Prior art optical systems for extracting light from the DILAG multioscillator use a quarter waveplate having a nominally zero degrees orientation with a polaroid sheet-polarizer. A polaroid sheet-polarizer has a 35% absorption loss. Polaroid sheet-polarizers warp with changes in temperature. Further, such polarizers are damaged by the high temperature processing required to manufacture a typical ring laser gyros in which they are imbedded.

In a typical DILAG multioscillator, two oppositely elliptically polarized beams propagate in a clockwise direction around the ring laser gyro path. Two other oppositely elliptically polarized beams propagate in a counter-clockwise direction around the ring laser gyro path. The laser path is, typically, defined by four corner mirrors forming a non-planar closed loop having a sensing axis defined within the loop. The apparatus measures angular velocity, W, or displacement of the gyro about the sensing axis.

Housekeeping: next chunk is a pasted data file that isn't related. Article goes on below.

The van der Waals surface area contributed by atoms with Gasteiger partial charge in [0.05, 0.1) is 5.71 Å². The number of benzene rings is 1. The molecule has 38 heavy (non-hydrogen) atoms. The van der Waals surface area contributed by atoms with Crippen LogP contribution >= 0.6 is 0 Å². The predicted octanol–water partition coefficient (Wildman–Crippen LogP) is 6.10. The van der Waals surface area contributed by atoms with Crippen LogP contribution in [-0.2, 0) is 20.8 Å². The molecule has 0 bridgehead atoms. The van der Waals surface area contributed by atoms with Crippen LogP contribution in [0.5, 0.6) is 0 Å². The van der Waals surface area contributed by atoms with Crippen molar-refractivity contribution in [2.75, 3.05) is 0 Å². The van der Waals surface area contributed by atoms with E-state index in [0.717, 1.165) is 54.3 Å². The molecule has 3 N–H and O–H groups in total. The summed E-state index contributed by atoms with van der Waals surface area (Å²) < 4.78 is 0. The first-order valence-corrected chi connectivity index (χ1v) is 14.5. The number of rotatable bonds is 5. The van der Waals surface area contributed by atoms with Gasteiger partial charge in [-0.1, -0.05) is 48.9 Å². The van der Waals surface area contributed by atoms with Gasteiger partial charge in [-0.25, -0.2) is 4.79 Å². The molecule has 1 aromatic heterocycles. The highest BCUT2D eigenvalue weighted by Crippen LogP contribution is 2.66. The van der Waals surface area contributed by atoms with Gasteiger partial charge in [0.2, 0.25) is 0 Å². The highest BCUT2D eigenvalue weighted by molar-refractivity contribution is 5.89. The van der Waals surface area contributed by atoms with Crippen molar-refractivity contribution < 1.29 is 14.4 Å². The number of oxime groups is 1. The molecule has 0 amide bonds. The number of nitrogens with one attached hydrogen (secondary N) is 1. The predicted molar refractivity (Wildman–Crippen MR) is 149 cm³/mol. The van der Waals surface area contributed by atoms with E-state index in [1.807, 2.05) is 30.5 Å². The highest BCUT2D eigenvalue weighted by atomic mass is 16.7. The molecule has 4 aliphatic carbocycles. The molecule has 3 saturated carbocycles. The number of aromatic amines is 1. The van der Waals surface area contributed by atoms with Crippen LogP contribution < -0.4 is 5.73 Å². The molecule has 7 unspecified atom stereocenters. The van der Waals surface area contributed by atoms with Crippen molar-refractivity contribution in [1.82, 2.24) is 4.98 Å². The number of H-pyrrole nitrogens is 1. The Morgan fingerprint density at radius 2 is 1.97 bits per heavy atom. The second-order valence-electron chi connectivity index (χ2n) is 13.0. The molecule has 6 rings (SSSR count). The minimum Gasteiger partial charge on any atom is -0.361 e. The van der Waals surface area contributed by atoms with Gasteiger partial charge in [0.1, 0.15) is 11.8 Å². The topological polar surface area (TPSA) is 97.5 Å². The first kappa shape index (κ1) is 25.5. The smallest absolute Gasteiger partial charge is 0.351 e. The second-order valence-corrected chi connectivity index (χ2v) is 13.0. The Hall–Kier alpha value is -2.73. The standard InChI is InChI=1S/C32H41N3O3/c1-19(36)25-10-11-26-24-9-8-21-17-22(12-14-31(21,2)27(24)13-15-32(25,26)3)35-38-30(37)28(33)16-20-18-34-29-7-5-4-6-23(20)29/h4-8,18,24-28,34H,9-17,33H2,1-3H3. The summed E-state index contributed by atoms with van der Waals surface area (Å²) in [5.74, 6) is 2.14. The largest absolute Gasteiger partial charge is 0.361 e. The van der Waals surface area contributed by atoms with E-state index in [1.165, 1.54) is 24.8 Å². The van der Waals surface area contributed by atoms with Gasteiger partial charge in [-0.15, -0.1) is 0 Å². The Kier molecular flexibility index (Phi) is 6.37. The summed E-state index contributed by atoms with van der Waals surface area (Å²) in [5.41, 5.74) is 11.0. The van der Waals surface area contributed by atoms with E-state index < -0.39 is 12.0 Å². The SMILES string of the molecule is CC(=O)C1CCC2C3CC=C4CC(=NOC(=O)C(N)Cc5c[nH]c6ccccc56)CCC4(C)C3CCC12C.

The individual beams are almost completely circularly polarized, and they are herein further described as circularly polarized.

Two pairs of beams, each pair having a beam propagating in each direction around the laser path, are defined. Number the four beams 1, 2, 3, 4 and the corresponding frequencies of the four beams, from the lowest to the highest frequencies, f1, f2, f3, f4. Due to the configuring of the laser path into a non-planar path the pairs of beams having frequencies f1, f2 and f3, f4 are reciprocally biased upwards and downwards in frequency from gain center frequency, fo.

In each pair of beams, the frequencies of the two beams are nonreciprocally biased upwards and downwards in frequency to separate the two frequencies in each pair. Beams 1 and 4 propagate in one direction around the ring laser path, and beams 2 and 3 propagate in the other direction around the ring laser path.

The frequencies f1 and f2 form a first gyro, and the frequencies f3 and f4 form a second gyro. The sensing axis of the DIIAG multioscillator gyro is predefined within the laser path loop.